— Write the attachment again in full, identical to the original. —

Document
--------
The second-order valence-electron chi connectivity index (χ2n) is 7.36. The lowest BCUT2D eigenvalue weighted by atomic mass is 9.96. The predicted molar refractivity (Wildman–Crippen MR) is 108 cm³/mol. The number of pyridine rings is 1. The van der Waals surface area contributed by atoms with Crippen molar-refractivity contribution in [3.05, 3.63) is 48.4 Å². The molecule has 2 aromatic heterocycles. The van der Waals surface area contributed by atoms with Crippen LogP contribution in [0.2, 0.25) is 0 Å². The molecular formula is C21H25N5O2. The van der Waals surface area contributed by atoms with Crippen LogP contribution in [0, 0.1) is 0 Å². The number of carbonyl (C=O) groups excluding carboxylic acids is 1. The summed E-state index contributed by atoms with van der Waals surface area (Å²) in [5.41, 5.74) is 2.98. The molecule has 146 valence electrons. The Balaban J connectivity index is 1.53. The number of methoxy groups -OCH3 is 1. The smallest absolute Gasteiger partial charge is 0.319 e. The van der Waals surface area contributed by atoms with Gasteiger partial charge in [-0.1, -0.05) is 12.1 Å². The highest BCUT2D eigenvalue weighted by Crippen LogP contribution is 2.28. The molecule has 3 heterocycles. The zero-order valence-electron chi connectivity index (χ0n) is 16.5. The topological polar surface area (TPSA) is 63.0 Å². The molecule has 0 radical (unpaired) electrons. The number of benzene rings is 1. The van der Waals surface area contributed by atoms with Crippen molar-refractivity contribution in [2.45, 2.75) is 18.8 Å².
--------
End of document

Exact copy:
The second-order valence-electron chi connectivity index (χ2n) is 7.36. The lowest BCUT2D eigenvalue weighted by atomic mass is 9.96. The predicted molar refractivity (Wildman–Crippen MR) is 108 cm³/mol. The number of pyridine rings is 1. The van der Waals surface area contributed by atoms with Crippen molar-refractivity contribution in [3.05, 3.63) is 48.4 Å². The molecule has 2 aromatic heterocycles. The van der Waals surface area contributed by atoms with Crippen LogP contribution in [0.2, 0.25) is 0 Å². The molecular formula is C21H25N5O2. The van der Waals surface area contributed by atoms with Crippen LogP contribution in [0, 0.1) is 0 Å². The number of carbonyl (C=O) groups excluding carboxylic acids is 1. The summed E-state index contributed by atoms with van der Waals surface area (Å²) in [5.41, 5.74) is 2.98. The molecule has 146 valence electrons. The Balaban J connectivity index is 1.53. The number of methoxy groups -OCH3 is 1. The smallest absolute Gasteiger partial charge is 0.319 e. The van der Waals surface area contributed by atoms with Gasteiger partial charge in [-0.1, -0.05) is 12.1 Å². The highest BCUT2D eigenvalue weighted by Crippen LogP contribution is 2.28. The molecule has 3 heterocycles. The zero-order valence-electron chi connectivity index (χ0n) is 16.5. The topological polar surface area (TPSA) is 63.0 Å². The molecule has 0 radical (unpaired) electrons. The number of benzene rings is 1. The van der Waals surface area contributed by atoms with Crippen molar-refractivity contribution in [2.45, 2.75) is 18.8 Å².